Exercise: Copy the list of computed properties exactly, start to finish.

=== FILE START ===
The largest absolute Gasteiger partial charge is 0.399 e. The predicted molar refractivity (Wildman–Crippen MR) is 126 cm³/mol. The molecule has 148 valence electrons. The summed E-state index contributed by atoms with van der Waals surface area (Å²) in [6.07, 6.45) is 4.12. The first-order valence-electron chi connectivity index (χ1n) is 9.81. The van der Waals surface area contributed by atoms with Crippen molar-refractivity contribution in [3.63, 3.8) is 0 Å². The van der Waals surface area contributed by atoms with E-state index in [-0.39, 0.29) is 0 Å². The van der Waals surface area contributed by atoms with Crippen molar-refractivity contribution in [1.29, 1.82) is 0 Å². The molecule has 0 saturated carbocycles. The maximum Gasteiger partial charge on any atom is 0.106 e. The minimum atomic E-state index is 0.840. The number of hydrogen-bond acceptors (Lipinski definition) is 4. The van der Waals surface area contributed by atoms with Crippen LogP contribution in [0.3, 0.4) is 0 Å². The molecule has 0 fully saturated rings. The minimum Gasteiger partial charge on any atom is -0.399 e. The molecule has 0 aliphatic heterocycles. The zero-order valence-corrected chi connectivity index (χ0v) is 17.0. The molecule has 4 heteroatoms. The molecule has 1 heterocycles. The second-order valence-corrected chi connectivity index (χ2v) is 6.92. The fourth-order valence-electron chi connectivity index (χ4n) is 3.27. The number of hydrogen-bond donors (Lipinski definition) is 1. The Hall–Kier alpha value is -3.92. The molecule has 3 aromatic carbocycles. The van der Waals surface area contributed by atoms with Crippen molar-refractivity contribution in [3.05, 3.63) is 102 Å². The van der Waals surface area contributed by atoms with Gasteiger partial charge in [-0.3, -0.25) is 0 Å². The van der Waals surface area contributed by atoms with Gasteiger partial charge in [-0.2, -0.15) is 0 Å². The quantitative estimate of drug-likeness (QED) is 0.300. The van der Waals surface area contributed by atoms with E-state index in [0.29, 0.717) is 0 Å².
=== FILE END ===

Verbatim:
The largest absolute Gasteiger partial charge is 0.399 e. The predicted molar refractivity (Wildman–Crippen MR) is 126 cm³/mol. The molecule has 148 valence electrons. The summed E-state index contributed by atoms with van der Waals surface area (Å²) in [6.07, 6.45) is 4.12. The first-order valence-electron chi connectivity index (χ1n) is 9.81. The van der Waals surface area contributed by atoms with Crippen molar-refractivity contribution in [3.63, 3.8) is 0 Å². The van der Waals surface area contributed by atoms with E-state index in [-0.39, 0.29) is 0 Å². The van der Waals surface area contributed by atoms with Crippen molar-refractivity contribution in [1.29, 1.82) is 0 Å². The molecule has 0 saturated carbocycles. The maximum Gasteiger partial charge on any atom is 0.106 e. The minimum atomic E-state index is 0.840. The number of hydrogen-bond acceptors (Lipinski definition) is 4. The van der Waals surface area contributed by atoms with Crippen LogP contribution in [0.3, 0.4) is 0 Å². The molecule has 0 fully saturated rings. The minimum Gasteiger partial charge on any atom is -0.399 e. The molecule has 0 aliphatic heterocycles. The zero-order valence-corrected chi connectivity index (χ0v) is 17.0. The molecule has 4 heteroatoms. The molecule has 1 heterocycles. The second-order valence-corrected chi connectivity index (χ2v) is 6.92. The fourth-order valence-electron chi connectivity index (χ4n) is 3.27. The number of hydrogen-bond donors (Lipinski definition) is 1. The Hall–Kier alpha value is -3.92. The molecule has 3 aromatic carbocycles. The van der Waals surface area contributed by atoms with Crippen molar-refractivity contribution in [3.05, 3.63) is 102 Å². The van der Waals surface area contributed by atoms with Gasteiger partial charge in [-0.3, -0.25) is 0 Å². The van der Waals surface area contributed by atoms with Gasteiger partial charge in [-0.2, -0.15) is 0 Å². The quantitative estimate of drug-likeness (QED) is 0.300. The van der Waals surface area contributed by atoms with E-state index in [0.29, 0.717) is 0 Å².